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Interview with the Thompsons

This year we are trying something new. Each month we are going to feature an interview with one of our member farms or markets. Sharing wisdom, life experiences and stories is just one way in which we can all grow together as a community. Enjoy the interview below!


What changes have you observed in potato farming practices over the years? How have advancements in technology impacted the way you operate your farm?


The biggest change is not in potato farming practices but is that the expectations of quality and pricing considerations have changed drastically over the last 30 years. 


In 1990 our crop was sold in a regional market place where price and quality were set by regional standards.  So for example, if Ontario had a dry season while PEI had a normal precipitation season, the prices would be different in each province.  In 2024 we have moved to a global marketplace where prices and quality standards are set by worldwide inventory.  This means our crop is priced based on an international standard instead of including local crop factors for individual farmers. 


In the mid-twentieth century, we used to sell our product by loading a small truck and driving from door to door “peddling” the potatoes to anyone who would buy them.  This has changed dramatically where we now have a large customer basis who all get weekly deliveries with a consistent produce and service for their peace of mind.


Can you share some insights into the challenges you've faced as a potato farmer and how you've adapted to overcome them, especially considering how the landscape of agriculture is changing?


Two of the biggest challenges we face are reliance on the weather and ever-increasing government paperwork requirements.


One of my blogs is actually called “Farmers Are Professional Gamblers.”  Every year we plant the crop and roll the dice.  We never know if we will see drought, flooding, extreme heat, cool weather or just an “average” season.  To combat the weather we spend money to be prepared for every eventuality as best we can.  After several extremely dry years in the 1990’s, we dug an irrigation pond and bought all the expensive equipment we needed to combat drought at our home farm.  After severe flooding and cold weather a few year ago proved to be detrimental to our crop, we now invest in annual crop insurance.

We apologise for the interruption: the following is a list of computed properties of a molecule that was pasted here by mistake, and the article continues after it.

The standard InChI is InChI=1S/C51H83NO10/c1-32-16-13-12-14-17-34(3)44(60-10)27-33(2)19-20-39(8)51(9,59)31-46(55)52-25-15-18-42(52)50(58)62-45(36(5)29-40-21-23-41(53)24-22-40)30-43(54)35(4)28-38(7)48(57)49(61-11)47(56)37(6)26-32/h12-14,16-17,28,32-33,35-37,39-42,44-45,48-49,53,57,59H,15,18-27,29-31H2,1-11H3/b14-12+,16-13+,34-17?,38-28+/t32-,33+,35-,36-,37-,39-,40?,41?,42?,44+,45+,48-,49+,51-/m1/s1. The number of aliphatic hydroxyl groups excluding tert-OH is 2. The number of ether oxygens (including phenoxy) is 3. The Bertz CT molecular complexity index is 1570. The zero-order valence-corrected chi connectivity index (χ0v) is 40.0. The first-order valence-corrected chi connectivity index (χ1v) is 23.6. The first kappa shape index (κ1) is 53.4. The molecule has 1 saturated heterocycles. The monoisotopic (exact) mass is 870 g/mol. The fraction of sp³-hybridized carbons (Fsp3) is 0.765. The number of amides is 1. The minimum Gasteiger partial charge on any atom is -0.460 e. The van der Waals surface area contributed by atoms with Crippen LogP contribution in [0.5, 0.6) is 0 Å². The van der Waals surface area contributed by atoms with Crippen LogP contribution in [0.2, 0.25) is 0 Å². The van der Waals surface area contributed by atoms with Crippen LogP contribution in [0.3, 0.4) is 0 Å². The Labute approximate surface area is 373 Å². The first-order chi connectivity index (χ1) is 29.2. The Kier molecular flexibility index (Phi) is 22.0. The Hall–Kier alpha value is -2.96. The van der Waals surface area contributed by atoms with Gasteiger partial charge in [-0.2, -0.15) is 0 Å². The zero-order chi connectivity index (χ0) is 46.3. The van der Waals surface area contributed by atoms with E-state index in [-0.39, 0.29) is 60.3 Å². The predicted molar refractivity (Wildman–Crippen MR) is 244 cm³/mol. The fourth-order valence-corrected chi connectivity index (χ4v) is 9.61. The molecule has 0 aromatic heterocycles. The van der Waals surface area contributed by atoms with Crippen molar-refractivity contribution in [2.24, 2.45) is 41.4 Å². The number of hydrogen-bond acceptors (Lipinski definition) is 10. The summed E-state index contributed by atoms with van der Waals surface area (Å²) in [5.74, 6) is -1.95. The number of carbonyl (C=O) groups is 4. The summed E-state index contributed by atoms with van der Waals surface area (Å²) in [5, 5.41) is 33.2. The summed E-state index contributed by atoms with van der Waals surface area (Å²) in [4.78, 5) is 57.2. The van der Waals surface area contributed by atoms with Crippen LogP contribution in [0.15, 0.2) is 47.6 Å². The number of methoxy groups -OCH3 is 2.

We are now required to maintain an incredible about of paperwork for the government relating to every aspect of our farm including labour, farm records, inventory, traceability, food safety, well readings, and the list goes on.  In the last two years we have been audited by all levels of the government including a labour audit, payroll audit, housing audit, pesticide audit for a total of approximately 8 very time consuming audit. .I now have a full time assistant who helps me in the office to maintain all of our records.


Potatoes are a versatile and resilient crop. What are some key factors that contribute to a successful potato harvest, and any tips you've learned over the years for maintaining quality and yield?


Plant early and get ahead of any viruses.  Maintain good soil health avoiding monoculture.  Maintain 2” precipitation per month.  Choose varieties that suit your growing conditions.  And be patient, potatoes take a long time to grow!


So much knowledge and wisdom! If you'd like to learn more about the Thompsons and their farm, you can visit their website at

(oh, and a little extra note here: they have GREAT potato recipes on their website as well, so click around to see if you can find them!)

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